I convinced myself that I was going to love Sex and the City: The Movie when I first heard that it was in production. Absence of the series had made my heart grow fonder. Moving to New York had not unveiled my inner (and outer) Carrie Bradshaw so I absorbed the TBS syndication from my couch in Harlem every chance I could get.
By the time my girlfriends and I entered an Upper West Side movie theater on the opening weekend of the movie, I was so "Sex"-deprived, I was ready and willing to overlook any flaws that would taint my Carrie, Miranda, Charlotte and Samantha moments. I imagine that - for me - viewing the film for the first time was like the taste of water after walking through the desert. It was going to be great even if there was a bug or two and a little bit of dust floating around.
I had suspended reality so much to enjoy this film, that it has been a little surprising to hear over the weeks since that not everyone adored the movie as much as I did. And then I recently read a review that really got me thinking about the message of the movie.
From Miss Model Behavior:
The moral of the film: get rich so you can afford to neglect any real responsibility and completely immerse yourself in the personal problems that consume your existence through every possible season (just long enough to view a complete wardrobe, the only saving grace of those two and a half hours). This might not have mattered if the movie had the funny sarcasm and witty repartee of the comedy series, but mostly it was just horribly, indulgently dramatic. However, my opinion seemed to be at odds with every other female that I talked to, who had consumed the motion picture like it was a pint of Ben and Jerry’s after a bad breakup.
After reading this blog post, I licked off the rest of my Ben and Jerry's spoon, put it down and did a little self-reflection. Maybe I wouldn't list Sex and the City: The Movie with all of my favorites on Facebook after all. Side thought: Because nothing is official until it is announced on Facebook - friendships, relationships, careers. I mean it. Don't mess around and claim that you are engaged on Facebook; you'll start receiving wedding gifts and then a lot of people will be mad when they learn you're not really getting married. I have referenced the HBO series multiple times throughout my blog, sometimes in sincerity, often in satire. I've analyzed the allure of Manhattan that the television show created. I've had my own couldn't help but wonder moments about whether or not I was just another Carrie Wannabe.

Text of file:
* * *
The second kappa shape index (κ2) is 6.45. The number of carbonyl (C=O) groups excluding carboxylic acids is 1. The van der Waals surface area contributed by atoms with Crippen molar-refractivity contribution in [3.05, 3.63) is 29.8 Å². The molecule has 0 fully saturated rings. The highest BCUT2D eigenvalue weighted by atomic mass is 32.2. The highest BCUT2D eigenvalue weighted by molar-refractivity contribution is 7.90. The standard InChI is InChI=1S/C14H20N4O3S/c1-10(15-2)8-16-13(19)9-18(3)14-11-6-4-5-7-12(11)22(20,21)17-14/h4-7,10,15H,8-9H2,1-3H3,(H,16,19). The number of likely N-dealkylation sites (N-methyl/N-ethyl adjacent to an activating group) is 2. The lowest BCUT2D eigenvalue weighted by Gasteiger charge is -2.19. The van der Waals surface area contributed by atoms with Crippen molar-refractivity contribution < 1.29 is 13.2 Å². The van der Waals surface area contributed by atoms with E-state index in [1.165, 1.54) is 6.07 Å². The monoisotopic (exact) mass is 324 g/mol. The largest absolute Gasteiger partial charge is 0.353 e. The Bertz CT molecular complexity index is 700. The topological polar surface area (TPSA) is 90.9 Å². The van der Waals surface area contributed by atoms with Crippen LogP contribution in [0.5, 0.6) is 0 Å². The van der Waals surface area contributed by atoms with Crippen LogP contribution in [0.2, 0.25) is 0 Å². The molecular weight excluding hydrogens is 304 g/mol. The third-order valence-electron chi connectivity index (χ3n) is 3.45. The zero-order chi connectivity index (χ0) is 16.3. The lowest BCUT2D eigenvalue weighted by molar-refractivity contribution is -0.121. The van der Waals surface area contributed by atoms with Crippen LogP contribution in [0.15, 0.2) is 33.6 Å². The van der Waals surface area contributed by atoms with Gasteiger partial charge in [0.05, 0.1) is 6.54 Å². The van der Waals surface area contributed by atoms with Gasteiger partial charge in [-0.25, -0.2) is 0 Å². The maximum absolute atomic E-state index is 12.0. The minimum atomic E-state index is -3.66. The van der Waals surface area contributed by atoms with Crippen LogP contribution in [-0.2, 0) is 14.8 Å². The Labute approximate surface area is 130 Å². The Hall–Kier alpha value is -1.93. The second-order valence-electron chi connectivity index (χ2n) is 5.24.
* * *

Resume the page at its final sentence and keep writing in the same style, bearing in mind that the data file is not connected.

I've gotten through two years in New York knowing that those types of girls don't make it. They can't look far enough beyond the fantasy of Manhattan to see the gritty reality of New York City. Recently a good friend admitted to me that this city wasn't all she hoped it would be and that she can't afford to continue living here if she doesn't find a better job. This city is a hard place to survive, and the level of in-your-face luxury and materialism can make your biggest steps forward feel miniscule. Even conversations over brunch are more often about who received what from whom, who bought what from where, and who wore what when - rather than real world issues, like subsistence farming, the Middle East, poor education, natural disasters, the welfare system, affordable medical care. No one wants to be Debbie Downer on a beautiful New York day, but is marching down the street in Manolos and Jimmy Choos, linked arm in arm with our hottest friends, toting Louis Vuitton and Chanel all that we really hope for? Do we not get much deeper than that?
In a world of Darfurs, Iraqs and Tibets, it can't get any shallower. And in a post that began as self-reflection spurred by the analysis of a Hollywood film, I cannot get any more random.
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